Laws Not Men: Hume’s Distinction between Barbarous and Civilized Government

Hume Studies 31 (1):123-144 (2005)
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Abstract

Hume uses the adjectives “civilized” and “barbarous” in a variety of ways, and in a variety of contexts. He employs them to describe individuals, societies, historical eras, and forms of government. These various uses are closely related. Hume thinks that cultural and political development are intimately connected, and are mutually dependent. Civilized government goes together with civilized society. A wise ruler cannot emerge before “refinements have taken place” in the society at large and “science [becomes] known in the world.” At the same time, the policy of a monarch who is “ignorant and uninstructed … for ever prevents all improvements.”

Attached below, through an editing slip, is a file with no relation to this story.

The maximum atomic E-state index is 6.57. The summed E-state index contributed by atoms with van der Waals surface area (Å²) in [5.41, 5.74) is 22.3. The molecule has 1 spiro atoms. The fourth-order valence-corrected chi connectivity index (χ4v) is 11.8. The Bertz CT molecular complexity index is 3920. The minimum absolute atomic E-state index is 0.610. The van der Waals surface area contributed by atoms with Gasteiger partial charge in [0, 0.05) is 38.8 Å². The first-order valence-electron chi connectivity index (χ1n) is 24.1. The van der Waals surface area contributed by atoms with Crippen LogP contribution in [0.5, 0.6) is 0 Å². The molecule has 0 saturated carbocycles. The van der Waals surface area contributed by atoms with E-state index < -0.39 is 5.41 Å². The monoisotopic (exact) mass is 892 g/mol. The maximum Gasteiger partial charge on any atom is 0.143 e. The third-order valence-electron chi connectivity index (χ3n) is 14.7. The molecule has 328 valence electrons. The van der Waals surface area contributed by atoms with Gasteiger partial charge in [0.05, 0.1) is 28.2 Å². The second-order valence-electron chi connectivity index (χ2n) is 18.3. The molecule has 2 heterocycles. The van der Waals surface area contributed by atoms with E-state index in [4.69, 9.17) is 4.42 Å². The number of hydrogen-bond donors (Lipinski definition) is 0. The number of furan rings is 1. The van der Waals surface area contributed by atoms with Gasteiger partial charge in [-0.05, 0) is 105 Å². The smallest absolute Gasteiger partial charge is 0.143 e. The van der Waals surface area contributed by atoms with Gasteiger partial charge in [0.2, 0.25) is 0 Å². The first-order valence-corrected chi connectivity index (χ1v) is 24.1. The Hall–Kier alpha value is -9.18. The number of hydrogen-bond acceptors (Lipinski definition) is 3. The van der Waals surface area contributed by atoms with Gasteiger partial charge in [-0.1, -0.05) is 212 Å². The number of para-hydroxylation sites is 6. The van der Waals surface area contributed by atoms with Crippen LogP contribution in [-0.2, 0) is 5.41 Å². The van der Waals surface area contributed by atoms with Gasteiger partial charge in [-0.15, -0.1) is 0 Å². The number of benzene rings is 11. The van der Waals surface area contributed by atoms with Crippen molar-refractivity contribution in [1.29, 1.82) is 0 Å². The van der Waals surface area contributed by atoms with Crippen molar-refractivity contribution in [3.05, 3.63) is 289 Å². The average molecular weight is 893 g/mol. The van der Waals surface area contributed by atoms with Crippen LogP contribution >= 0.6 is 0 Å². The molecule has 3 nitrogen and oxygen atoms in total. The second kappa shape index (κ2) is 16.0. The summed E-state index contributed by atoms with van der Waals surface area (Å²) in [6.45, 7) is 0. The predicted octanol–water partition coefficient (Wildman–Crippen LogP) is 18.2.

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Neil McArthur
University of Manitoba

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